Section 291 is in Chapter 16 of the Constitution. Its provisions do not enshrine a fundamental right. It provides that any person who immediately before the effective date of the new Constitution was using or occupying, or was entitled to use or occupy any agricultural land by virtue of a lease or other agreement with the State continues to be entitled to use or occupy that land on or after the effective date in accordance with the lease or other agreement. The provision was intended to put beyond doubt the fact that the coming into effect of the new Constitution did not terminate existing rights to occupy, or use agricultural land. It clearly did not interfere with the rights and obligations of the parties under the lease or any other agreement governing the occupation and use of State land. Any person claiming lawful authority to occupy or use State land had to produce an offer letter, or lease relating to the agricultural land concerned.
The applicant founded her cause of action on s 68 of the Constitution. In paras. 17 and 18 of the founding affidavit, the applicant avers as follows:
“17. Second respondent was allocated the arable portion of the property which I was using in my rose production. This is the portion of the property where one can engage in farming activities as compared to the other portion which is not arable.
18. The decision of the 1st respondent to subdivide the property and allocate the 2nd respondent the portion that I was using and shoving me to the rocky, mountainous and unarable portion is grossly arbitrary and unreasonable.”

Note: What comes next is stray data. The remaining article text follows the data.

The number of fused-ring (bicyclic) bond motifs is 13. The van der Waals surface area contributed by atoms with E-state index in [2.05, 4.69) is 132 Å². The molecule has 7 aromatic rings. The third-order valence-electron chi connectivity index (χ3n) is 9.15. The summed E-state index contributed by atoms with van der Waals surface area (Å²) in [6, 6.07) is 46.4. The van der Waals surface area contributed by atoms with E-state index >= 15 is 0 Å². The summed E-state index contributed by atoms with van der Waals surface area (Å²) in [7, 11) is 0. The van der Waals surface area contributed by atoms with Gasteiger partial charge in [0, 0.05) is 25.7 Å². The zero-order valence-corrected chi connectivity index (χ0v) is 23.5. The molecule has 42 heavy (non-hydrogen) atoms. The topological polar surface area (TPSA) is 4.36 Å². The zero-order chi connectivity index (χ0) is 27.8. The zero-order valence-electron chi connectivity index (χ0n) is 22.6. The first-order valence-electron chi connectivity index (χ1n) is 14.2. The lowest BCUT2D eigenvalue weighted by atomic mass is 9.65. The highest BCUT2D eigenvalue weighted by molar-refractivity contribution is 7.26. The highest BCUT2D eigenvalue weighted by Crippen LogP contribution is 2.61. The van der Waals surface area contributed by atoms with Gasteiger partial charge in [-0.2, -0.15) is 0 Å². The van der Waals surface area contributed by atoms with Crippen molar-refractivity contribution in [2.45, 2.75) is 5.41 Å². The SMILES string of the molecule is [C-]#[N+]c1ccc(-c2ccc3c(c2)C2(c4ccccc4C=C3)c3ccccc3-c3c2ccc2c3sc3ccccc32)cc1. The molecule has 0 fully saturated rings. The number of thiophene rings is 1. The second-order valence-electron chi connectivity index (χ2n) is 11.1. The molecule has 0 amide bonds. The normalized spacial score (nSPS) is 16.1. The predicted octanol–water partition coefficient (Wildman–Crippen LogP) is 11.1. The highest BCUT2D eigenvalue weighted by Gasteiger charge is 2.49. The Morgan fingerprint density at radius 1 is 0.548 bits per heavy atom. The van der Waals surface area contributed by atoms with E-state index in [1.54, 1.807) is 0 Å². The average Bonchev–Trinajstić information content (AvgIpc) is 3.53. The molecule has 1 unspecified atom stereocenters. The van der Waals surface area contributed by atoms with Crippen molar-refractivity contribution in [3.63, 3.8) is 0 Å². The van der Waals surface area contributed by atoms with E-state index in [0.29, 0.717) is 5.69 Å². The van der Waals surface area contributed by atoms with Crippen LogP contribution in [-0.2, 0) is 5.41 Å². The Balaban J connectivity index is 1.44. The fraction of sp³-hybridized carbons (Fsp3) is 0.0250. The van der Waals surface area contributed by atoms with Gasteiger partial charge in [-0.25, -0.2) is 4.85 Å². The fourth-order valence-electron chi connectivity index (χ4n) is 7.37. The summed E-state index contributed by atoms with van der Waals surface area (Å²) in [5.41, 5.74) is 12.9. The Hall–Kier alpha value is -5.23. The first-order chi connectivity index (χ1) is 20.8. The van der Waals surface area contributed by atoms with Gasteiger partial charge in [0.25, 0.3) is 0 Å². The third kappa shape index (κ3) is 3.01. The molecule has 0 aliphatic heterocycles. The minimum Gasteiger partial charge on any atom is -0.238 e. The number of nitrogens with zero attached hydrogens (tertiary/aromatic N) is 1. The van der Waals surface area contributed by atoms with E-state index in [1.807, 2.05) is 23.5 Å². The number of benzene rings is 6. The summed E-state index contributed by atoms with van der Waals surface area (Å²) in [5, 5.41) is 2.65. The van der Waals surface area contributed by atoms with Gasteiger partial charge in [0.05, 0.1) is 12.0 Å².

The meaning of s 68 of the Constitution escaped the applicant’s legal representative. Section 68(1) of the Constitution gives every person the right to administrative conduct and sets out the standards the conduct has to meet. In subs (1), s 68 of the Constitution defines the scope, substantive and procedural content of the right concerned. Subsection (2) gives a person whose right has been infringed by an administrative conduct a right to be given promptly written reasons for the conduct. In subs (3) s 68 of the Constitution goes on to provide that there shall be an Act of Parliament that gives effect to the rights given under subss (1) and (2).
Subsection (3) of s 68 of the Constitution provides that the Act of Parliament giving effect to the rights given under subss (1) and (2) must require that administrative conduct should meet the standards set out in subs (1) and that there be the substantive and procedural protection required under subs (2) in the event of alleged infringement of the right by an administrative conduct. Subsection (3) of s 68 of the Constitution provides that the Act of Parliament must include remedies for effective judicial review of administrative conduct complained of to ensure that it meets the standards set out in subs (1). The remedy would include the right of access to a court with power to review administrative conduct.